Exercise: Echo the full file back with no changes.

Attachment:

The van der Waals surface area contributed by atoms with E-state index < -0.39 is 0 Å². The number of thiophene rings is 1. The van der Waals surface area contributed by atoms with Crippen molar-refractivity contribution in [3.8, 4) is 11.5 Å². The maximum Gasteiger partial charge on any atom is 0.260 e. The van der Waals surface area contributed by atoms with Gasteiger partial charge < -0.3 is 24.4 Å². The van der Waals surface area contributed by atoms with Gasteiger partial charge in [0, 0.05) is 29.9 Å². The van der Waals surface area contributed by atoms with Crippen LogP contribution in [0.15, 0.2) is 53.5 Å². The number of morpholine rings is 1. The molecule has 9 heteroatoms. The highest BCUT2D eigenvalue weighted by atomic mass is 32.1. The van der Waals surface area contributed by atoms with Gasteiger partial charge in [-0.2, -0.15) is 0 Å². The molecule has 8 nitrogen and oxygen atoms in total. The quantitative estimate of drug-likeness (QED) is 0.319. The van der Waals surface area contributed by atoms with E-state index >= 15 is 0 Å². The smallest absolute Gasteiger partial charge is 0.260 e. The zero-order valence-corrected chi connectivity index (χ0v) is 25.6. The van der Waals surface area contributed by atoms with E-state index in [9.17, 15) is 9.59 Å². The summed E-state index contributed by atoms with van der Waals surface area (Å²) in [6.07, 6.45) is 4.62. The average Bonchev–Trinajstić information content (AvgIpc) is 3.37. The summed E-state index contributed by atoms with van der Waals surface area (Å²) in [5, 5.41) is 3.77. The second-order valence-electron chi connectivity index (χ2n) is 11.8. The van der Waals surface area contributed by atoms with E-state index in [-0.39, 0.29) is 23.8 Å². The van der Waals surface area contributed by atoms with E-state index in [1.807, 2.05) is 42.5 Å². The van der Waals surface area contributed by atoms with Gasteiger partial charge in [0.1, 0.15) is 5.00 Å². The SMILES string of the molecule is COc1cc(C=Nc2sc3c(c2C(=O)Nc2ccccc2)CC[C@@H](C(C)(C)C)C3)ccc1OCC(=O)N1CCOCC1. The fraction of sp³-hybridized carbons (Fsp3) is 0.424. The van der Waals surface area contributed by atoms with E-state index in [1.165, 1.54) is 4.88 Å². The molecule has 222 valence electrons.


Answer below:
The van der Waals surface area contributed by atoms with E-state index < -0.39 is 0 Å². The number of thiophene rings is 1. The van der Waals surface area contributed by atoms with Crippen molar-refractivity contribution in [3.8, 4) is 11.5 Å². The maximum Gasteiger partial charge on any atom is 0.260 e. The van der Waals surface area contributed by atoms with Gasteiger partial charge < -0.3 is 24.4 Å². The van der Waals surface area contributed by atoms with Gasteiger partial charge in [0, 0.05) is 29.9 Å². The van der Waals surface area contributed by atoms with Crippen LogP contribution in [0.15, 0.2) is 53.5 Å². The number of morpholine rings is 1. The molecule has 9 heteroatoms. The highest BCUT2D eigenvalue weighted by atomic mass is 32.1. The van der Waals surface area contributed by atoms with Gasteiger partial charge in [-0.2, -0.15) is 0 Å². The molecule has 8 nitrogen and oxygen atoms in total. The quantitative estimate of drug-likeness (QED) is 0.319. The van der Waals surface area contributed by atoms with E-state index >= 15 is 0 Å². The smallest absolute Gasteiger partial charge is 0.260 e. The zero-order valence-corrected chi connectivity index (χ0v) is 25.6. The van der Waals surface area contributed by atoms with E-state index in [9.17, 15) is 9.59 Å². The summed E-state index contributed by atoms with van der Waals surface area (Å²) in [6.07, 6.45) is 4.62. The average Bonchev–Trinajstić information content (AvgIpc) is 3.37. The summed E-state index contributed by atoms with van der Waals surface area (Å²) in [5, 5.41) is 3.77. The second-order valence-electron chi connectivity index (χ2n) is 11.8. The van der Waals surface area contributed by atoms with E-state index in [-0.39, 0.29) is 23.8 Å². The van der Waals surface area contributed by atoms with E-state index in [1.807, 2.05) is 42.5 Å². The van der Waals surface area contributed by atoms with Gasteiger partial charge in [0.1, 0.15) is 5.00 Å². The SMILES string of the molecule is COc1cc(C=Nc2sc3c(c2C(=O)Nc2ccccc2)CC[C@@H](C(C)(C)C)C3)ccc1OCC(=O)N1CCOCC1. The fraction of sp³-hybridized carbons (Fsp3) is 0.424. The van der Waals surface area contributed by atoms with E-state index in [1.165, 1.54) is 4.88 Å². The molecule has 222 valence electrons.